Security Architecture, Endpoint/Device Security, Endpoint/Device Security, Network Security, Endpoint/Device Security, Endpoint/Device Security, Endpoint/Device Security

Popular games demand permissions for ‘full network access’

Millions of mobile app gamers are putting themselves at risk of social engineering by allowing apps to access and sometimes control their devices.

A study conducted by AppRiver discovered that the top games listed in Google's Play Store, having millions of global downloads, demand permissions for full network access and read the contents of storage. This information can be used by hackers to create tailored scams that will trick even the most security savvy individuals.

Researchers examined the permissions requested by the top five apps in each of Google's Play Store's Top Charts.

Even if users check the fine print on installation, all apps include the disclaimer that says, “Updates to [INSERT NAME OF APP] may automatically add additional capabilities within each group.” This means that even if you look at the Ts&Cs and agree with them, they can be changed without your knowledge, presenting a potential security risk.

Other anomalies and abuse of permissions that the research identified include:

  • YouTube personality Felix “PewDiePie” Kjellberg's app, PewDiePie's Tuber Simulatorhas, gained millions of downloads in recent weeks and allows users to seek success by creating their own viral videos. However, the app demands 15 permission, one of which includes full network access.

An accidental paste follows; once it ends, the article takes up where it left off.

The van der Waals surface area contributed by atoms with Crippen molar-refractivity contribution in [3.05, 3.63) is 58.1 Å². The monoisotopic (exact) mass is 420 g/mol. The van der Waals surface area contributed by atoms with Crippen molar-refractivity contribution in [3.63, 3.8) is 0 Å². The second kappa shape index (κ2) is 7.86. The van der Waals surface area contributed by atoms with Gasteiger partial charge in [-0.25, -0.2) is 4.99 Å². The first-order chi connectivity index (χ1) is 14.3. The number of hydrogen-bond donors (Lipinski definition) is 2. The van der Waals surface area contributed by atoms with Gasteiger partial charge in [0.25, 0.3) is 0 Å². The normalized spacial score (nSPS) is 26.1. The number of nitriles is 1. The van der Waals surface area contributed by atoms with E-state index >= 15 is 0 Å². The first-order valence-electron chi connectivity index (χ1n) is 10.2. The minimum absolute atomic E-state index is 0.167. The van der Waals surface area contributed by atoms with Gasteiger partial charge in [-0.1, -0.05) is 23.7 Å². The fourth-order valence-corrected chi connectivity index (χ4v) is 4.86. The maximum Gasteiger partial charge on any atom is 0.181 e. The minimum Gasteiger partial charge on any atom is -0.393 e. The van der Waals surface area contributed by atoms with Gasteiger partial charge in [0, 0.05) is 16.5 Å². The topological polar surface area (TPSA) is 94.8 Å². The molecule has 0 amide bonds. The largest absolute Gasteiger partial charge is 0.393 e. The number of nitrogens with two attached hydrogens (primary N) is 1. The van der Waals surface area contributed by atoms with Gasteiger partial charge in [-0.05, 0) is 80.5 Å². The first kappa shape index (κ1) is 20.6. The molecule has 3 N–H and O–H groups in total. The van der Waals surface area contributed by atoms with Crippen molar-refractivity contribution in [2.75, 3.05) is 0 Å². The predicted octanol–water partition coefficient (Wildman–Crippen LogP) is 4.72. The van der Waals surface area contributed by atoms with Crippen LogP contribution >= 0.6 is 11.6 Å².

• Rolling Sky demands 13 permissions including the ability to read the contents of and modify or delete the contents of USB storage.

  • FIFA Mobile Soccer has the ability to use accounts on the device of the user.

“We know criminals are collecting information from social network sites, such as Facebook and LinkedIn, to launch targeted attacks and this is potentially another avenue for them to exploit,” said Jim Tyer, EMEA channel director at AppRiver.

“Businesses need to carefully evaluate their policies and consider the introduction of both formal, or perhaps informal, rules about the use of company-owned equipment. Organisations must introduce effective technical safeguards that prevent apps from accessing company networks and data at the very least. In tandem, user education is critical so that employees are not just aware but fully comprehend the potential hazards of social engineering and how it can be used to launch attacks against the company.”

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